As we all know from long experience, hypertension is the single most commonly seen and treated condition in primary care medicine. It is an important risk factor for strokes, heart attacks, kidney failure and overall death. It has been exhaustively studied. And yet there is still significant controversy over hypertension, including how to define it and what the best agents for treatment are.
Against this background, The 2014 Evidence-Based Guideline for the Management of High Blood Pressure in Adults was released last December in JAMA. It was written by the 8th Joint National Committee, and so, of course, is referred to as JNC 8.
JNC 8 has a couple of important and surprising changes from JNC 7. One of these, at least, is controversial enough that some members of the committee rebelled and released a dissenting “Minority Report” (apologies to Tom Cruise). Today’s JailMedicine post is a summary of JNC 8 recommendations and changes to JNC 7.Continue reading →
Your patient is a 29-year old male who presents to the medical clinic stating that he has been having a feeling of a racing heart off-and-on for the last couple of months. It comes and goes, maybe two or three episodes a week. They only last a few minutes. He feels odd when this happens but he does not have to stop his activities. He has noticed no pattern to these; they have happened at work (he is an inmate worker), in the middle of the night and every time in between.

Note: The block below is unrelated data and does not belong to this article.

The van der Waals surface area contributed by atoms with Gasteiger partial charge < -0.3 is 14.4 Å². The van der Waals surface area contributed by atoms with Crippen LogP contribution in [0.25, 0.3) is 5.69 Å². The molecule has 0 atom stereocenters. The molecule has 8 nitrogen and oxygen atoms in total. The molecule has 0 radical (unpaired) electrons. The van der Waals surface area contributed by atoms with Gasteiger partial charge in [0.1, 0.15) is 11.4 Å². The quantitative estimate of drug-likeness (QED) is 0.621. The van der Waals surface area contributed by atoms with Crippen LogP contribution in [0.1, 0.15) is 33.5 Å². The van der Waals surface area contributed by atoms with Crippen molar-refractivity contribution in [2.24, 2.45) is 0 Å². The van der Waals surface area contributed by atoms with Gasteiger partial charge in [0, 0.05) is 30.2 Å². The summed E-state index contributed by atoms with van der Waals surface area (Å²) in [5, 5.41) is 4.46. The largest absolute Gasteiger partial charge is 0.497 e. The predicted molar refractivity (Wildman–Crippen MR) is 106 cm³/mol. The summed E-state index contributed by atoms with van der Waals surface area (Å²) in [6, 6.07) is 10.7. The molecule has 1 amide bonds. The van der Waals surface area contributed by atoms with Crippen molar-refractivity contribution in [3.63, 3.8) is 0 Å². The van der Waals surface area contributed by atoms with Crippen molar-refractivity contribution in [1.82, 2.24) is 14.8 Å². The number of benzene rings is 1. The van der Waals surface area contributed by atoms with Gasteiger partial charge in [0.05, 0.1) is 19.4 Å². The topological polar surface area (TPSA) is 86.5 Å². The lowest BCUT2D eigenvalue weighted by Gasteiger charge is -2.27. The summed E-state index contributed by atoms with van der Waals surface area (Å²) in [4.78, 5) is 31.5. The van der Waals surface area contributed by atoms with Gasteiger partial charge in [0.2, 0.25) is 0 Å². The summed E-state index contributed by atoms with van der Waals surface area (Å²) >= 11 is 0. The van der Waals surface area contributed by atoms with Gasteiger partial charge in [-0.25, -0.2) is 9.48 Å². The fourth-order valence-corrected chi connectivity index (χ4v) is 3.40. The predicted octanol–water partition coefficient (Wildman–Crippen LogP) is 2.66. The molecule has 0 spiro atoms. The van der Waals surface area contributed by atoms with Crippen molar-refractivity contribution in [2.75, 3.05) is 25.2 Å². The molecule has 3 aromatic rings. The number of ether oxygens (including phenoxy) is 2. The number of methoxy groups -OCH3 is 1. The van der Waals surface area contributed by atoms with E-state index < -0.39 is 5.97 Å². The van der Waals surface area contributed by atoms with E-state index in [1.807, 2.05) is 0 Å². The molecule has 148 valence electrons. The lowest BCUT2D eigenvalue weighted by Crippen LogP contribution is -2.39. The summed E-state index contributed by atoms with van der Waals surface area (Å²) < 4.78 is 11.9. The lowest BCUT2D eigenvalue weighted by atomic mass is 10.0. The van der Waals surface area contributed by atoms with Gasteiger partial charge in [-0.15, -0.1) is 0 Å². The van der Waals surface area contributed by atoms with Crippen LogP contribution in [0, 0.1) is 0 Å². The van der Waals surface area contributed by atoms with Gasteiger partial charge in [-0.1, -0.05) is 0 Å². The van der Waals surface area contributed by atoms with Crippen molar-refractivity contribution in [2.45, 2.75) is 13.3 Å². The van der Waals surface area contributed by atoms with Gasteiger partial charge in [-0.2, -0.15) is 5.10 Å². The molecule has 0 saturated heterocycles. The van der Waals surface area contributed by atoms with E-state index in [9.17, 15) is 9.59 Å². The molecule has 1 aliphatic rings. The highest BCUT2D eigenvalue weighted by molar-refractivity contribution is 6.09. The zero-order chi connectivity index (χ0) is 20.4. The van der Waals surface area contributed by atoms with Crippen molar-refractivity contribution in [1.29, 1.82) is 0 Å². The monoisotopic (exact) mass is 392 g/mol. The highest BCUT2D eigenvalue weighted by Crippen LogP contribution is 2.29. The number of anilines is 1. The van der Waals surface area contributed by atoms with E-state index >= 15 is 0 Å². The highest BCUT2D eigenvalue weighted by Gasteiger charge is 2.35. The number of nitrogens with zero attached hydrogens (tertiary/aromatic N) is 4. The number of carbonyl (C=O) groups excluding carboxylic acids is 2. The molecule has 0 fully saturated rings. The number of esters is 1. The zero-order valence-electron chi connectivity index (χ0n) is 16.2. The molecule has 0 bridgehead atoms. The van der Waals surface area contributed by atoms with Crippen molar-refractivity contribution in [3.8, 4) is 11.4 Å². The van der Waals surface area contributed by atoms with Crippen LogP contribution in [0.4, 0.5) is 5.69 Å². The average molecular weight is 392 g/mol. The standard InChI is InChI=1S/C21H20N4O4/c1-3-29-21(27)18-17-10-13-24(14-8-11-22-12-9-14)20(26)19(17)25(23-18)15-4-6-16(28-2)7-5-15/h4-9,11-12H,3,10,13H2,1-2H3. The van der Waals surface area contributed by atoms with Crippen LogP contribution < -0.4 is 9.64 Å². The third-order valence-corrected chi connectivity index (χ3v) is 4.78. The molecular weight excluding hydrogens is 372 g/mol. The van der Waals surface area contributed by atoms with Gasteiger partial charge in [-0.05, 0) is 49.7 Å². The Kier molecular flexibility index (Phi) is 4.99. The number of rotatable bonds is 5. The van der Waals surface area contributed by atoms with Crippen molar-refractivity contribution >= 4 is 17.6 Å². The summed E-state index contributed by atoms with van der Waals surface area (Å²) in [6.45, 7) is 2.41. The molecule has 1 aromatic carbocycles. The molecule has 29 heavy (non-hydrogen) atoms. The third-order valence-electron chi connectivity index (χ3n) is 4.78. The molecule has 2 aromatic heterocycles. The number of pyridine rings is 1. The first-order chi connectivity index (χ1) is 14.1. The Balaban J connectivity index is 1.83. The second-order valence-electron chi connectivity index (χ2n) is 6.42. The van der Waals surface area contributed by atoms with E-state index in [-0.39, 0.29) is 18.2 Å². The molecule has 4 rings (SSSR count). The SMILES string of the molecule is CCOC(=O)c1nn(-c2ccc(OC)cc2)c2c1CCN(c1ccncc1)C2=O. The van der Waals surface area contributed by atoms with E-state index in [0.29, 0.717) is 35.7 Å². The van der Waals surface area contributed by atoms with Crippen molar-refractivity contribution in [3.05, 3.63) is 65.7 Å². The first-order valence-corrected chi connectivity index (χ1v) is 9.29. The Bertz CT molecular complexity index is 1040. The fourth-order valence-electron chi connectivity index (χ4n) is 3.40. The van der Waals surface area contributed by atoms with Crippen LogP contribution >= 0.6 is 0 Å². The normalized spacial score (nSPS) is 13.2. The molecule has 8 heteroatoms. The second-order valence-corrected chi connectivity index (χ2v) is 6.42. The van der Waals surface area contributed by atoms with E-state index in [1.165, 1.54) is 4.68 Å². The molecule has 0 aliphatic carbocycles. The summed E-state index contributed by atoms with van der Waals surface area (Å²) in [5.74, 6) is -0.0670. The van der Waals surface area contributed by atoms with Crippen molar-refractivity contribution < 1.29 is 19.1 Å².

His physical exam is normal including blood pressure of 124/78, regular heart rate of 68 and normal heart sounds.
Sometimes, good ideas just don’t turn out as we expect. This Interesting-Article-of-the-Week is one such case and is, perhaps, the death knell for fish oil capsules so long prescribed for heart disease.Continue reading →
One of my nurses called me recently worried about a patient’s blood pressure. The patient had just recently arrived at the jail and had no complaints, but when his blood pressure was measured, it was 230/120. The patient otherwise felt fine and had no complaints, but the nurse was concerned that the blood pressure was dangerously high and we needed to give the patient something to get this blood pressure down right away. My nurse had been taught that such patients had a “Hypertensive Urgency” and needed to be given a medication that would immediately lower their blood pressure. Continue reading →